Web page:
Cancer is a highly complex condition. A large number of genetic changes occur within a cell while mutating to the cancerous state. In addition, cancer cells can migrate to other parts of the body and embed themselves into different tissues causing local cells to behave in a genetically different manner. This is because each cell type has a different genetic make-up and will therefore respond differently to invading foreign cells. Cellular interaction and cell signaling within the Tumor area is another complicating factor. Finally, something in the environment (chemicals, radiation, viruses or bacteria) may cause mutations. All of these challenges make early detection and diagnosis very difficult.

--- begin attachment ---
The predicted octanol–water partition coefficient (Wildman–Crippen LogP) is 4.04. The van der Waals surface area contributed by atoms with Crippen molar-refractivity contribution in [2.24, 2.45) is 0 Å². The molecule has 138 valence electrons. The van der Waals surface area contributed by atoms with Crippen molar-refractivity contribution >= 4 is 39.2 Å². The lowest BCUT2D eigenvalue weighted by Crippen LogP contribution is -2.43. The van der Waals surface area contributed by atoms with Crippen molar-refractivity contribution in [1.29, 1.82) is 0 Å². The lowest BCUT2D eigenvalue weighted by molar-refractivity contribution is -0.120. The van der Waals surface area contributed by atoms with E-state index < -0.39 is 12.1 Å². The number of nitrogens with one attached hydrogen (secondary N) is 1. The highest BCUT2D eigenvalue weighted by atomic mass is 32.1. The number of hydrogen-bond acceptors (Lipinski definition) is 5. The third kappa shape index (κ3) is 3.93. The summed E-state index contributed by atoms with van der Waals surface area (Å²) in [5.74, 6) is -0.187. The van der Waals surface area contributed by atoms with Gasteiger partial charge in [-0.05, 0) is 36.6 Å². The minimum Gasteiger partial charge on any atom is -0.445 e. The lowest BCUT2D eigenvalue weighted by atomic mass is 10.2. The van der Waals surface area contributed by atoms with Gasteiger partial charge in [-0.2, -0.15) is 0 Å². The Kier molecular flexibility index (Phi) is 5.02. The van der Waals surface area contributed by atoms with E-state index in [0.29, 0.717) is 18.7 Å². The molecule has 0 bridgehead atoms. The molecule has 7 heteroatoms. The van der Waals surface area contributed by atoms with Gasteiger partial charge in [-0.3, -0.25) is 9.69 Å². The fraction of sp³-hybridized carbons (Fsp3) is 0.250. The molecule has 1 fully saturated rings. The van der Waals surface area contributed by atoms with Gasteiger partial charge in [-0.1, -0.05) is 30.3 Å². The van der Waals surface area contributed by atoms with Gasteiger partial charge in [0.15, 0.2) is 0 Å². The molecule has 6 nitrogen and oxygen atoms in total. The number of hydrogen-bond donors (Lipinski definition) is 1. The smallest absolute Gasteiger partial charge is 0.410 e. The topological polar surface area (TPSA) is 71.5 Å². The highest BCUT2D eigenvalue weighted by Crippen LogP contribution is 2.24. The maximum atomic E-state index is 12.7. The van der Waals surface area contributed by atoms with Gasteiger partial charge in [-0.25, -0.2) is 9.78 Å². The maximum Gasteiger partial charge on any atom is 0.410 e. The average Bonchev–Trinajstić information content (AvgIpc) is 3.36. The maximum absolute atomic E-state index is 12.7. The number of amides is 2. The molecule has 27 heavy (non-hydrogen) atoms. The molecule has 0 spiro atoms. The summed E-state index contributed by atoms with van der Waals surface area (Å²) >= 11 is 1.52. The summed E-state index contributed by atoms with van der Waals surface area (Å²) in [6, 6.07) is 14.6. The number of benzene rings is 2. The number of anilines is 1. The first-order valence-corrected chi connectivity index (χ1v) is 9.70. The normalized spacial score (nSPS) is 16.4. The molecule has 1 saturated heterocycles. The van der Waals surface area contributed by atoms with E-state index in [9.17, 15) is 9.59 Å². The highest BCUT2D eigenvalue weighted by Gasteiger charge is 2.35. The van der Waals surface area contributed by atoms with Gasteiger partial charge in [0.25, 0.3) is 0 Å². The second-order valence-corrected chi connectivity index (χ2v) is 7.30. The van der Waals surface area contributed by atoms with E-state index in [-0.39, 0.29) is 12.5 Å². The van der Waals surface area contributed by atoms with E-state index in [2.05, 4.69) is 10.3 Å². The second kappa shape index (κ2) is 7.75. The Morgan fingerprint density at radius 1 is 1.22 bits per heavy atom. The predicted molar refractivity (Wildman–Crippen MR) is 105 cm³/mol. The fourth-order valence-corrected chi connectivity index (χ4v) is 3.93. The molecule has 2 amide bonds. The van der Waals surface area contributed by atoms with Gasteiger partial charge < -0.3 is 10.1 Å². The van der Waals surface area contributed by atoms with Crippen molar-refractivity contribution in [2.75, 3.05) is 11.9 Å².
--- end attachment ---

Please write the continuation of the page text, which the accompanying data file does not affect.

In response to this, The Cancer Genome Atlas (TCGA) is a huge multibillion project that builds on the success of its forerunner, the human genome project, to characterize and catalog genetic mutations responsible for cancer through a better understanding of the molecular basis of the disease state. Began in 2005, it initially focused on different types of brain, lung and ovarian cancers because those organs account for more than 210,000 cases a year. The second two-year phase, began in 2010, is studying 20,000 Tumor samples from 20 types of cancer. The third phase will broaden mapping efforts and generate more in-depth analysis of all the cancers studied previously. The success of this project will pave the way for different treatment strategies for different cancers and the development of individualized therapies. It will aid earlier detection and the development of new drugs.